Alimony/Support

Get Legal Help Today

 Secured with SHA-256 Encryption

Alimony/Support

I may be getting laid off from my current position and am currently obligated to
pay support to my spouse. What will happen if I no longer make the same amount
of money and can no longer afford to pay the same amount. Would the answer
change if I were to quit of get fired? Thank you

Asked on December 13, 2017 under Family Law, Pennsylvania

Answers:

SJZ, Member, New York Bar / FreeAdvice Contributing Attorney

Answered 3 years ago | Contributor

First, if you quit or resign, you will have no right or chance to change the amount of alimony you pay: the law does not alter your obligations based on your voluntary actions.
If you are laid off or terminated, the court *may* reduce your obligation if you convince the court that it was not due to your fault, choice or actions; that you cannot in a reasonable time get a new job at a similar (or higher salary); that you are making sincere, reasonable efforts to get a new job; and that it would be a significan hardship on you to pay the existing alimony. You would file a legal action (typically a motion, filed under the docket number of your divorce case) in court and serve a copy on your ex; your ex has the right to notice and challenge your request for an alimony reduction.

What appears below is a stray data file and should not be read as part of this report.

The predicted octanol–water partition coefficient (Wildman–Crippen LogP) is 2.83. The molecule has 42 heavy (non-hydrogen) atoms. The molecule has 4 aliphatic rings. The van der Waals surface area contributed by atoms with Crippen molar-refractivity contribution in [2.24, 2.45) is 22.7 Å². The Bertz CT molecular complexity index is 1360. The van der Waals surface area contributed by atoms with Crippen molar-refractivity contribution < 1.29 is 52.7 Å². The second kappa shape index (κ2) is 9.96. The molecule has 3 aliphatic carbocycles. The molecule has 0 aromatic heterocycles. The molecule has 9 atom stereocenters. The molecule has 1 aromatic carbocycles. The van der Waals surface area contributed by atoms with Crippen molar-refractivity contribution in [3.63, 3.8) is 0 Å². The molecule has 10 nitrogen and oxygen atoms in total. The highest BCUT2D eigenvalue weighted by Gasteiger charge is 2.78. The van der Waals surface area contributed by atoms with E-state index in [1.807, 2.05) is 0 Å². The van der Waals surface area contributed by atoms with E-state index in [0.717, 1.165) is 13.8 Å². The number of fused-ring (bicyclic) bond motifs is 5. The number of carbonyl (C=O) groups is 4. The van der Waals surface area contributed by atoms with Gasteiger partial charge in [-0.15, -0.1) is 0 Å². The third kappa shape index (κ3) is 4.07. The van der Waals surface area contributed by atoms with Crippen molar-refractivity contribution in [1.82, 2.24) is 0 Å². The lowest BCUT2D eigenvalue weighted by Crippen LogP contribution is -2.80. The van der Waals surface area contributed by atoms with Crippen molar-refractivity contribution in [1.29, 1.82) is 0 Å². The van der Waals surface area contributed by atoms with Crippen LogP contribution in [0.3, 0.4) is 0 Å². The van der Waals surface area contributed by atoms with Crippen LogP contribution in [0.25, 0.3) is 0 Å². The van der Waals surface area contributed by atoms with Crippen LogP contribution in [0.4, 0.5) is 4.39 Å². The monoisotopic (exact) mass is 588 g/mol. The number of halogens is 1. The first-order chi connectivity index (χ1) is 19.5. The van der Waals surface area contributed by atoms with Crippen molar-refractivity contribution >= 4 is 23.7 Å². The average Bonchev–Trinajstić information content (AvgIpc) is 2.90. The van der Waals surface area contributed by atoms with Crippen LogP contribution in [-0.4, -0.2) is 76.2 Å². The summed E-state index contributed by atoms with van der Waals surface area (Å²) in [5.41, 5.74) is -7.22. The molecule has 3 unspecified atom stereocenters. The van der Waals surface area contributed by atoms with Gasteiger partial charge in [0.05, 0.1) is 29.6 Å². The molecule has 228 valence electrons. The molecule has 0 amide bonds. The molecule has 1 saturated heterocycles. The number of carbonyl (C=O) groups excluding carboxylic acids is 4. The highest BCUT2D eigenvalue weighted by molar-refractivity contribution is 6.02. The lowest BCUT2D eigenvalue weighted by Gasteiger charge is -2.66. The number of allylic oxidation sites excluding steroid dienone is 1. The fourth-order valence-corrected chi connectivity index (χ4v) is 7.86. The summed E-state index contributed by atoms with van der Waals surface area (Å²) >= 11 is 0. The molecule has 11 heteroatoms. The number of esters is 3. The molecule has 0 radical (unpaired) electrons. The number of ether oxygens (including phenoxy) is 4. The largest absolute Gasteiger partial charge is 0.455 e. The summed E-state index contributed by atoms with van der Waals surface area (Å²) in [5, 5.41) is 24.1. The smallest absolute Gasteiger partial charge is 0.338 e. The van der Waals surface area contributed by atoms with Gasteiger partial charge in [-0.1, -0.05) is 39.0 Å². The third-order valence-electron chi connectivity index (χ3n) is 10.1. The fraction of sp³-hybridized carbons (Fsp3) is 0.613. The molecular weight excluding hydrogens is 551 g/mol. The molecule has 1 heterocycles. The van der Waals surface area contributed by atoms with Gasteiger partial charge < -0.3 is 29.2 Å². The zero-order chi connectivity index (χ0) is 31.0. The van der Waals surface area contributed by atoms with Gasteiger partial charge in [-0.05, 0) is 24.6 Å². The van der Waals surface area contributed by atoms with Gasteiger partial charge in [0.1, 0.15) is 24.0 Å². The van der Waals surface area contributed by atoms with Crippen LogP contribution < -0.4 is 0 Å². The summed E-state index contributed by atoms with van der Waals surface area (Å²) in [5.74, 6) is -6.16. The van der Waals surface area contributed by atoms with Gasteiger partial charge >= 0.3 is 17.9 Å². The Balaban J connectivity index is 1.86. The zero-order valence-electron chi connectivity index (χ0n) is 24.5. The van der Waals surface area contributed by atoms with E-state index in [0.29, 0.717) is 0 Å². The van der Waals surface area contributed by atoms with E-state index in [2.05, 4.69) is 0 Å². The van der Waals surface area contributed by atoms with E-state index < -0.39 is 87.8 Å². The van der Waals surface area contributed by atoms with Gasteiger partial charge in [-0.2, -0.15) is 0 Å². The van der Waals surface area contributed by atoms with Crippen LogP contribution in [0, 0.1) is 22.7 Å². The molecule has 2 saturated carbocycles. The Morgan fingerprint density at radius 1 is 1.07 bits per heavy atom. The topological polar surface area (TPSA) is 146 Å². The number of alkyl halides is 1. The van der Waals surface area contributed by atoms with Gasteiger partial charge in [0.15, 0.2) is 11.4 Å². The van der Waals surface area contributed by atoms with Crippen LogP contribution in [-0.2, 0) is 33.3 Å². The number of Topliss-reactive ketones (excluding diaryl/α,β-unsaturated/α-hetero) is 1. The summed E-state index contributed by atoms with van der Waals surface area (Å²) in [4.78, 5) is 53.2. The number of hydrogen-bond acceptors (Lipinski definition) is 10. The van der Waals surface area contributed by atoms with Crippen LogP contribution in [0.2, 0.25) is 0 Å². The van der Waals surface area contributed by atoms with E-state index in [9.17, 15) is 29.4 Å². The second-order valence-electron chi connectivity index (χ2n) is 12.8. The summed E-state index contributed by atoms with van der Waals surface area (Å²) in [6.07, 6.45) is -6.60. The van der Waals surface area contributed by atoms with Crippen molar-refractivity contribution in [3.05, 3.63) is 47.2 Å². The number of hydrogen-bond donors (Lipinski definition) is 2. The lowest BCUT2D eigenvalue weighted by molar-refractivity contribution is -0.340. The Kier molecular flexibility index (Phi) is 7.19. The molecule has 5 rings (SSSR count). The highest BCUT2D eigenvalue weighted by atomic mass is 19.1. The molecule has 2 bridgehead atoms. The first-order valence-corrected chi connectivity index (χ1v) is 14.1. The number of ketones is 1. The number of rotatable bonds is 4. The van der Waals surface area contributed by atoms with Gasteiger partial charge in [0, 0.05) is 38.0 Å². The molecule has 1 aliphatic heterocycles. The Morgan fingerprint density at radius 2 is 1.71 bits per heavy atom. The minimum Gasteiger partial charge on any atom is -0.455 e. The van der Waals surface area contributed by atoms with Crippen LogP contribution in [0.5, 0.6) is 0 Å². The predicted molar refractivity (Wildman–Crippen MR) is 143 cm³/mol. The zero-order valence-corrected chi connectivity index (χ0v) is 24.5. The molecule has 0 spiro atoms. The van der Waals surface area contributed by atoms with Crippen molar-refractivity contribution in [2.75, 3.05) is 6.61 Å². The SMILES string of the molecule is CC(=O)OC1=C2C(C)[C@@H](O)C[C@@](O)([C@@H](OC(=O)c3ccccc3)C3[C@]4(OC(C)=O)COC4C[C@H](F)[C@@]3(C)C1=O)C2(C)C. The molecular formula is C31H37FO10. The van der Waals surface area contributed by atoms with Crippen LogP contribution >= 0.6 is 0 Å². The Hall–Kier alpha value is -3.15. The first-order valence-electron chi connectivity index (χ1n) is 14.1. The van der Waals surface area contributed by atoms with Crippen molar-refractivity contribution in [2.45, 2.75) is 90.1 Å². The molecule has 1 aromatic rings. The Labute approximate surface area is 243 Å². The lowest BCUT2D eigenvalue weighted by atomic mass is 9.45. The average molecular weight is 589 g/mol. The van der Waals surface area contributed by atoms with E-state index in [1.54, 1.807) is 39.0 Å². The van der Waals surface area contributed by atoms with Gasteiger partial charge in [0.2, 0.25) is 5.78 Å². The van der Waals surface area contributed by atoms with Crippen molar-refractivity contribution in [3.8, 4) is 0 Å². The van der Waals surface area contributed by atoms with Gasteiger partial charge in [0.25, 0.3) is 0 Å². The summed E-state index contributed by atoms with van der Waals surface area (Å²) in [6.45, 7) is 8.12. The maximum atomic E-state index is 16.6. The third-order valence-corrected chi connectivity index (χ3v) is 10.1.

IMPORTANT NOTICE: The Answer(s) provided above are for general information only. The attorney providing the answer was not serving as the attorney for the person submitting the question or in any attorney-client relationship with such person. Laws may vary from state to state, and sometimes change. Tiny variations in the facts, or a fact not set forth in a question, often can change a legal outcome or an attorney's conclusion. Although AttorneyPages.com has verified the attorney was admitted to practice law in at least one jurisdiction, he or she may not be authorized to practice law in the jurisdiction referred to in the question, nor is he or she necessarily experienced in the area of the law involved. Unlike the information in the Answer(s) above, upon which you should NOT rely, for personal advice you can rely upon we suggest you retain an attorney to represent you.

Get Legal Help Today

Find the right lawyer for your legal issue.

 Secured with SHA-256 Encryption